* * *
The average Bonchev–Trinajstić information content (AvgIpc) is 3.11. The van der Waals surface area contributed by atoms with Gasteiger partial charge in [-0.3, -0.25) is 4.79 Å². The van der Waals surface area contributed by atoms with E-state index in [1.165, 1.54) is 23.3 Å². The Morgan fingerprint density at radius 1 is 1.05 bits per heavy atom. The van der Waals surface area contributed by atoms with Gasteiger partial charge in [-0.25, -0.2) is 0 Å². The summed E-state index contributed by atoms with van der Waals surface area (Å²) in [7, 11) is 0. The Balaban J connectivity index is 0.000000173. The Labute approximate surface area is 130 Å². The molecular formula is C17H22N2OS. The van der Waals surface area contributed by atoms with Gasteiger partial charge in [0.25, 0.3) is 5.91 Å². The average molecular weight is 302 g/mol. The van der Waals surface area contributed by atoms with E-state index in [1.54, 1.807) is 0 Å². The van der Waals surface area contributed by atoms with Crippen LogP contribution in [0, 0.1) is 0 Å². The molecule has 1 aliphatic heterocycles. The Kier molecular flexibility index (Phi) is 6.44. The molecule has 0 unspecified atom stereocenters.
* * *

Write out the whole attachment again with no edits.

The average Bonchev–Trinajstić information content (AvgIpc) is 3.11. The van der Waals surface area contributed by atoms with Gasteiger partial charge in [-0.3, -0.25) is 4.79 Å². The van der Waals surface area contributed by atoms with E-state index in [1.165, 1.54) is 23.3 Å². The Morgan fingerprint density at radius 1 is 1.05 bits per heavy atom. The van der Waals surface area contributed by atoms with Gasteiger partial charge in [-0.25, -0.2) is 0 Å². The summed E-state index contributed by atoms with van der Waals surface area (Å²) in [7, 11) is 0. The Balaban J connectivity index is 0.000000173. The Labute approximate surface area is 130 Å². The molecular formula is C17H22N2OS. The van der Waals surface area contributed by atoms with Gasteiger partial charge in [0.25, 0.3) is 5.91 Å². The average molecular weight is 302 g/mol. The van der Waals surface area contributed by atoms with E-state index in [1.54, 1.807) is 0 Å². The van der Waals surface area contributed by atoms with Crippen LogP contribution in [0, 0.1) is 0 Å². The molecule has 1 aliphatic heterocycles. The Kier molecular flexibility index (Phi) is 6.44. The molecule has 0 unspecified atom stereocenters.